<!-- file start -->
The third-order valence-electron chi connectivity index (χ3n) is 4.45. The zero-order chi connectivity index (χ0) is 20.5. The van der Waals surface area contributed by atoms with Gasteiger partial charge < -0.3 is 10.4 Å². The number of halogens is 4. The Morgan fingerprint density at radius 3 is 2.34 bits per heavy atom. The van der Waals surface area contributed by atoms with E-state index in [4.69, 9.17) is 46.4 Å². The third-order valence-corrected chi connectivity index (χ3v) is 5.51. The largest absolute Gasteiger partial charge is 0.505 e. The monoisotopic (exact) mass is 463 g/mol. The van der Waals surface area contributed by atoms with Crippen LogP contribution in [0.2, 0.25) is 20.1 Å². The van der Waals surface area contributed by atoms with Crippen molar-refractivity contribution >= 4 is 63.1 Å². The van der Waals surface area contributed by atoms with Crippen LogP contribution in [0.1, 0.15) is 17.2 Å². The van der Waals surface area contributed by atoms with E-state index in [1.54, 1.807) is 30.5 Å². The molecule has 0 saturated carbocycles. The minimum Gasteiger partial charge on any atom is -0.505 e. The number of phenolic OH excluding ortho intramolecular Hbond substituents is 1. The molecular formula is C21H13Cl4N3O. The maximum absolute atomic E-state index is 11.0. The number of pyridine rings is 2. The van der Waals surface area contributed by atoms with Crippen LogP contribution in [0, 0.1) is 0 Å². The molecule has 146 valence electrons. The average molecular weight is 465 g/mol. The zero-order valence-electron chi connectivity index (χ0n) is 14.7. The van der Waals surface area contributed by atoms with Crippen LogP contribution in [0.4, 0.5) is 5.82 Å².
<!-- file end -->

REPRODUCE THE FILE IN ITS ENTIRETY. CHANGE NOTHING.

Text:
The third-order valence-electron chi connectivity index (χ3n) is 4.45. The zero-order chi connectivity index (χ0) is 20.5. The van der Waals surface area contributed by atoms with Gasteiger partial charge < -0.3 is 10.4 Å². The number of halogens is 4. The Morgan fingerprint density at radius 3 is 2.34 bits per heavy atom. The van der Waals surface area contributed by atoms with E-state index in [4.69, 9.17) is 46.4 Å². The third-order valence-corrected chi connectivity index (χ3v) is 5.51. The largest absolute Gasteiger partial charge is 0.505 e. The monoisotopic (exact) mass is 463 g/mol. The van der Waals surface area contributed by atoms with Crippen LogP contribution in [0.2, 0.25) is 20.1 Å². The van der Waals surface area contributed by atoms with Crippen molar-refractivity contribution >= 4 is 63.1 Å². The van der Waals surface area contributed by atoms with Crippen LogP contribution in [0.1, 0.15) is 17.2 Å². The van der Waals surface area contributed by atoms with E-state index in [1.54, 1.807) is 30.5 Å². The molecule has 0 saturated carbocycles. The minimum Gasteiger partial charge on any atom is -0.505 e. The number of phenolic OH excluding ortho intramolecular Hbond substituents is 1. The molecular formula is C21H13Cl4N3O. The maximum absolute atomic E-state index is 11.0. The number of pyridine rings is 2. The van der Waals surface area contributed by atoms with Crippen LogP contribution in [0, 0.1) is 0 Å². The molecule has 146 valence electrons. The average molecular weight is 465 g/mol. The zero-order valence-electron chi connectivity index (χ0n) is 14.7. The van der Waals surface area contributed by atoms with Crippen LogP contribution in [0.4, 0.5) is 5.82 Å².